Nikola Vucevic

NBA analyst picks Chicago Bulls as the ‘worst GM job' in the league

Ryen Russillo cited the Chicago Bulls as one of the least desirable front-office jobs while talking with Bill Simmons.

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The Bulls have a lot of decisions to weigh out this offseason.

It seemed like Artūras Karnišovas and Marc Eversley had the ball rolling during the summer of 2021. They added DeMar DeRozan, Lonzo Ball and Alex Caruso to a roster with Zach LaVine and Nikola Vucevic, the latter of whom they traded for at the season's trade deadline.

They were able to accomplish a winning season in 2021. They earned a playoff berth and competed against the defending NBA champion Milwaukee Bucks -- a series they lost in five games. But they got the ball rolling in a positive direction.

Last season, however, did not go as planned; a losing 40-42 record and play-in boot has them now on the verge of pivoting the direction of the organization in a new direction. Hence, they have a lot of decisions to make this summer that will directly affect the long-term outlook for the Bulls.

"I don't really know what the moves are with this team," Ryen Russillo said on The Bill Simmons Podcast. "From a roster standpoint, there are a lot of other rosters I wanted and a couple of the other teams I was thinking about at least have a top-7, or 8, pick."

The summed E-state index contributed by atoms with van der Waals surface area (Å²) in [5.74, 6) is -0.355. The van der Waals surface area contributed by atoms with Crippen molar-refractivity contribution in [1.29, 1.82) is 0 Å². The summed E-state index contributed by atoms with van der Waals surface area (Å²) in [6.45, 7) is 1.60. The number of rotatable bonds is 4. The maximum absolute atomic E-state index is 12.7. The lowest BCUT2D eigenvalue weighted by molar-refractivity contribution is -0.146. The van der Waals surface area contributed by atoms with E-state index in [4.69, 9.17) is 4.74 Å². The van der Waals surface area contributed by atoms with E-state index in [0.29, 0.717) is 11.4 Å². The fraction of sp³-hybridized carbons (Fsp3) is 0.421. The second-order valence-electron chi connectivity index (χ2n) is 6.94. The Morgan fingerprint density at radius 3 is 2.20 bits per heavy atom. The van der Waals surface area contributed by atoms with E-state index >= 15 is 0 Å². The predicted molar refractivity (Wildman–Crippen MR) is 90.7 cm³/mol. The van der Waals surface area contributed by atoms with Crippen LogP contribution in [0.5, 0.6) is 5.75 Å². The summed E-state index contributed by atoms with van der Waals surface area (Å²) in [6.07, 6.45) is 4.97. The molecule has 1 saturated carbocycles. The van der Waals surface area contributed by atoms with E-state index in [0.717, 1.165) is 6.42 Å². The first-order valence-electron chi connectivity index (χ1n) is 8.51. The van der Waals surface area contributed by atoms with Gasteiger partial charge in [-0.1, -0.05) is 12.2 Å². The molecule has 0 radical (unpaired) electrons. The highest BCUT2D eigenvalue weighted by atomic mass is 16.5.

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On the podcast, Simmons and Russillo recorded a segment listing the "worst general manager jobs" to have in the NBA. Russillo selected the Bulls. He cited Patrick Williams' shoddy play, LaVine's massive contract, Vucevic's extension and DeRozan's age as worrisome reasons. Russillo also recollected Lonzo Ball's situation as an undesirable bullet point.

Russillo is correct. The Bulls dug themselves a hole. Their swiftly constructed team is failing and potentially losing their starting point guard to a career-ending injury. Their players are worried about their offensive fit. And the Bulls have little to no draft capital to buy them time with their core.

They are without their first-round draft picks in 2023 and 2025. They also don't own their 2023 and 2024 second-round picks. The Bulls own two picks over the next three drafts by way of a 2024 first-round and 2025 second-round; not including the lottery-protected first-round pick the Trail Blazers owe Chicago.

Karnišovas and Eversley have internal decisions to make this summer, too. Vucevic is extension eligible and likely desires a healthy figure above or around $22-$25 million per year. Coby White and Ayo Dosunmu both need a new contract, as does Javonte Green. Do they want to bring back Patrick Beverley? He had a tangible effect on the floor last season.

The Bulls own one of the most bewildering, puzzling situations in the NBA. They have a slew of expensive players who are unable to gel together on the floor properly enough to win more than half their schedule.

Do they have enough evidence to continue their plan of continuity?

"They're definitely kind of stuck," Simmons said.

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